Milgram Obedience Study and What It Reveals about Human Nature

Yale University psychologist Stanley Milgram conducted his famous series of experiments widely known as Obedience Study almost 60 years ago.

The ethics of the experiment have since been subject to criticism. However, it raised important questions about the power of authority in achieving obedience. In this article, we take a look at the Milgram Experiment and what it reveals about human nature. We will also look at the counter-arguments which criticize Milgram’s ethics and dispute his results.

The Obedience Study refers to a set of psychology experiments conducted by Milgram. It intended to investigate the relationship between obedience to authority and personal conscience. Milgram’s interest in conducting this study was sparked by the trial of Adolph Eichmann, a Nazi war criminal who was one of the main organizers of the Holocaust. Milgram wanted to find out how humans are capable of committing atrocities that go so far beyond their personal conscience. Participants for Milgram’s experiments were recruited by a newspaper advert and were all male. All participants were given the role of “teacher” and were put in control of an electroshock generator.

They were instructed by the “experimenter” to ask the “learner” questions. If they answered them incorrectly, they should deliver a shock to them. Moreover, they would increase this shock by 15 volts with each wrong answer (with the increase leading to shocks that could be fatal).

The electric shocks were, in fact, fake and the “learner” in each experiment was part of the research team. So they would act out sounds of pain and plead for the experiment to stop. When participants asked the experimenter whether they should stop the shocks (which the majority did) they were told these commands: The results of the Milgram Obedience Study were that two-thirds of participants (62.5%) delivered the maximum electric shock (450 volts, a shock that could have killed), and a third of participants stopped at 300 volts.

The observations showed that participants displayed significant signs of stress during the experiment. All participants stopped to question the experiment and some even offered to return the money they were to be paid so that the experiment would stop. Milgram summed up that the results of the experiment showed that obedience is instilled in us all from an early age due to the way we are raised. Suggesting that, the instruction received by an authority figure, which the individual has deemed to be legally or morally authorized to give such instruction, would lead to obedience. In the case of the Milgram Obedience Study, the authority figure was the experimental scientist and the results of the experiment, Milgram suggested, revealed that stark authority won over a participant’s strong imperative against hurting others. For many, the study revealed an illuminating aspect of human nature. Milgram’s research is widely cited and referenced within the field of psychology. Still, both the ethics and the methodology of the study have received ample criticism. Ethically, critics of the study believe that the intense stress levels that Milgram’s participants went through were unacceptable. In addition to this, audio recordings of Milgram’s experiments (which were discovered by psychologist Gina Perry) demonstrate that, in some experiments, the ‘experimenter’ broke away from the set script and used bullying and coercion to force the participants to continue delivering the electric shocks. Perry also found that the majority of participants were not thoroughly debriefed after the traumatic experiment. Methodologically, Milgram’s research has also received much criticism.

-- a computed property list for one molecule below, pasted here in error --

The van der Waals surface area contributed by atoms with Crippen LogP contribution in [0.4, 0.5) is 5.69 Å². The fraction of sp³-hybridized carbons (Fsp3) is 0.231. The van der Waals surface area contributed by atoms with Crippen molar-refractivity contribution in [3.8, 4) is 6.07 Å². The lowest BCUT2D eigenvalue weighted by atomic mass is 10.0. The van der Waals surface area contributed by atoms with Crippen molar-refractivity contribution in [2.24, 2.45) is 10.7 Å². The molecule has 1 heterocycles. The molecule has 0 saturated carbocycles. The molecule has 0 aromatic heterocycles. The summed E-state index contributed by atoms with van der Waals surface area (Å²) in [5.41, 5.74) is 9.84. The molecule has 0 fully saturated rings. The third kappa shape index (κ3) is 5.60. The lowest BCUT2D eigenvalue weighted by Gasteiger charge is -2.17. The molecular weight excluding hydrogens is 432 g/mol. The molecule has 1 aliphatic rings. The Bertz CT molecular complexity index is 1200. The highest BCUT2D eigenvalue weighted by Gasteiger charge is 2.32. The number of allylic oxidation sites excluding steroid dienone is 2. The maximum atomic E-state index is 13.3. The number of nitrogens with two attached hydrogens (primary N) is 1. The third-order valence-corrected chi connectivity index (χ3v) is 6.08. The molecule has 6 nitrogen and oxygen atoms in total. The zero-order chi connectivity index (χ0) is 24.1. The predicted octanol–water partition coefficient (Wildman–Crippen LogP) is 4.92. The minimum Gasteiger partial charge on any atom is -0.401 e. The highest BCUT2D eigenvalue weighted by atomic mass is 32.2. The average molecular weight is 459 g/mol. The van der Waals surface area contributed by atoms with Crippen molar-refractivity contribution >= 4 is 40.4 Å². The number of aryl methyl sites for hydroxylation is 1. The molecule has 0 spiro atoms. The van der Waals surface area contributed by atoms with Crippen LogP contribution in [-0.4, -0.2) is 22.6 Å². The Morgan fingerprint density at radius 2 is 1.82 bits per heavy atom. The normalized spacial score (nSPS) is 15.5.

The 62.5% statistic was used to prove Milgram’s theory of the power of authority on obedience. However, this study was based on the results of just 40 participants. This is too low a number to draw any concrete conclusions. Further experiments conducted by Milgram often had conflicting methodologies with different scenarios and a variance in the severity of the experimenter.

The lack of standardization makes the experiments difficult to compare. However, when looking at the 23 experiments as a whole, the average rate of obedience falls to 43%. This is significantly lower than the widely cited statistic of 62.5%. Despite the criticisms of the Milgram Obedience Study, this pioneering study did pave the way for further research into the causes of destructive obedience and the impact of this on world events and individual lives. Research from the University of St. Andrews in Scotland suggests that human obedience to destructive activities is not solely in response to authority, an individual must also have strong ideological links with that authority figure and agree with the orders being given to them. This theory does not completely dispute the work of Milgram, however. It deters from the ‘banality of evil’ idea that ordinary people are capable of committing terrible atrocities purely through following the orders of an authority figure.

The Milgram Obedience Study raised important questions about what leads individuals to obey orders. It also paved the way for further investigations into the power of authority on human behavior. R.

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